But one best secret he reveals in this book is when he was entrusted with a huge assignment by MCP headquarters in Limbe to receive visitors and escort them to Tanzania.

 

Thindwa received a message from MCP control tower in Limbe which read in Tumbuka:"Upokerenge walendo wizenge pa basi, ukawaperekezye uko wa kuluta. Unozyeke chifukwa wamkhalako ma dazi ( you will receive visitors by bus, escort them where they are going. Get prepared for you will spend days).

 

The idea to write in Tumbuka was to ensure that no foreigner would be able to decipher the message.

 

Throughout the journey to Tanzania, with a night stop in Rumphi, Chiwiriwiri says he was “completely blind of my South African visitors.”

 

The visitors never revealed their identities until they safely arrived in Mbeya, Tanzania. It was at this point that Oliver Tambo and his colleague revealed they were from South Africa and senior members of the banned African National Congress (ANC) . Their brief stay was strictly known to selected MCP leaders.

 

"Tambo thanked me for risking my life to escort him to Mbeya as he feared arrest if the apartheid South African security agents discovered he was passing through Malawi on his escape to Tanzania where the ANC had hundreds of its youth on military training.

 

“I discovered later that Tambo left South Africa shortly after the Sharpeville massacre, on instruction to continue with the struggle from exile,” recalls Thindwa.

 

When Nelson Mandela was imprisoned for 27 years, Tambo became acting ANC president operating from exile until Madiba was freed in 1990, upon which Tambo returned to South Africa and handed back the ANC presidency to Mandela.

 

Chiwiriwiri says he never met Tambo afterwards, “but if I did, he would have remembered of our journey to Mbeya.”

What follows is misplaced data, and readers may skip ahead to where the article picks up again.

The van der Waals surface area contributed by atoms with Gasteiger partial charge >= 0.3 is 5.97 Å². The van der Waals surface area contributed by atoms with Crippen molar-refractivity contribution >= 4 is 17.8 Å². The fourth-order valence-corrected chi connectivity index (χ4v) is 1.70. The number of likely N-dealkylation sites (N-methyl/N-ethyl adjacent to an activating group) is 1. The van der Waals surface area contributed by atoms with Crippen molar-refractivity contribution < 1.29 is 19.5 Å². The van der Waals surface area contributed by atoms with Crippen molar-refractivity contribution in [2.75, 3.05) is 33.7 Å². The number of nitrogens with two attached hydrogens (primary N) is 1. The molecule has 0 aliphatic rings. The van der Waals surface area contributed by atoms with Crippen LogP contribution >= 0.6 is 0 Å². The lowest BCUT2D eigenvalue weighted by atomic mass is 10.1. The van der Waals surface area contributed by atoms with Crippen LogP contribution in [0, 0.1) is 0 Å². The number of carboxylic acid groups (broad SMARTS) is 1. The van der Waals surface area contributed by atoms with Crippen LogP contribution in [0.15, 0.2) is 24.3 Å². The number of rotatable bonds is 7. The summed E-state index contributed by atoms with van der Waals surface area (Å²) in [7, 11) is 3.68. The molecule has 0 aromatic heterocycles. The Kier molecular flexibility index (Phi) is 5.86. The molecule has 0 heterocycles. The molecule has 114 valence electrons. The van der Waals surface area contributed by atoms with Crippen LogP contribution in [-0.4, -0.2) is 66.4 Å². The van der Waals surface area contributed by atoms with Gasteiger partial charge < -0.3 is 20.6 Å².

LIGHTER MOMENTS

 

Chiwiriwiri was a man of many roles and parts.

 

During his many years of his colourful teaching career, he developed interest in football refereeing, officiating games in LL and Districts League.

 

He served as Secretary General of LDFL and regional secretary of the Referees Association of Malawi.



He writes in this book the fever pitch feeling when Malawi won the East and Central African Senior Challenge cup in 1978 at the Kamuzu Stadium, whichb resulted in fever pitch and wild celebrations throughout the country.

 

Chiwiriwiri also narrates how the winning team met the Ngwazi at Sanjika Palace where each player was given K5 as a token of appreciation for the historic win.

 

He says meeting the Ngwazi in audience in those days was a great honour itself. Hundreds of Kamuzu’s Mbumba from acroos the country were in the 70s and 80s invited to visit the picturesque and hilltop Sanjika Palace in Blantyre, where he spent most of his presidency.



BEAUTY CONTESTS

 

Finally, Chiwiriwiri served as chair of the Northern region beauty contest from 1975-1982.

 

He says it was a demanding task which took him to many parts of the region, organising beauty contests at district level. Miss Malawi beauty contests date back to early 1960s.

 

In 1979, he recollects, a national beauty contest was held in Blantyre at Mount Soche Hotel. Music was provided by New Scene, Muzi Pasi and MBC bands. Buffet: Only K10 per person. Prizes: Miss Malawi (k350) Runner-up (k200) and consolations prizes (50).

 

But in the 80s, orders came from the Ngwazi to ban the contests because many men complained that their daughters and wives were being forced against their will to contest.

 

The Henry Chiwiriwiri Thindwa MEMOIRS is a must buy book. At only K2000, it is currently available from Claim Bookshops in Blantyre, Mzuzu and Lilongwe.



Postcript: Chiwiriwiri has set the pace. There are many Chiwiriwiri's in Malawi with inspiring stories to tell and stories that will enrich our history and for future generations to learn from. As  Postman (2011), ably put it, "history teaches us to move forwrad, recognise our mistakes and learn from them and ultimately create a better existence for all."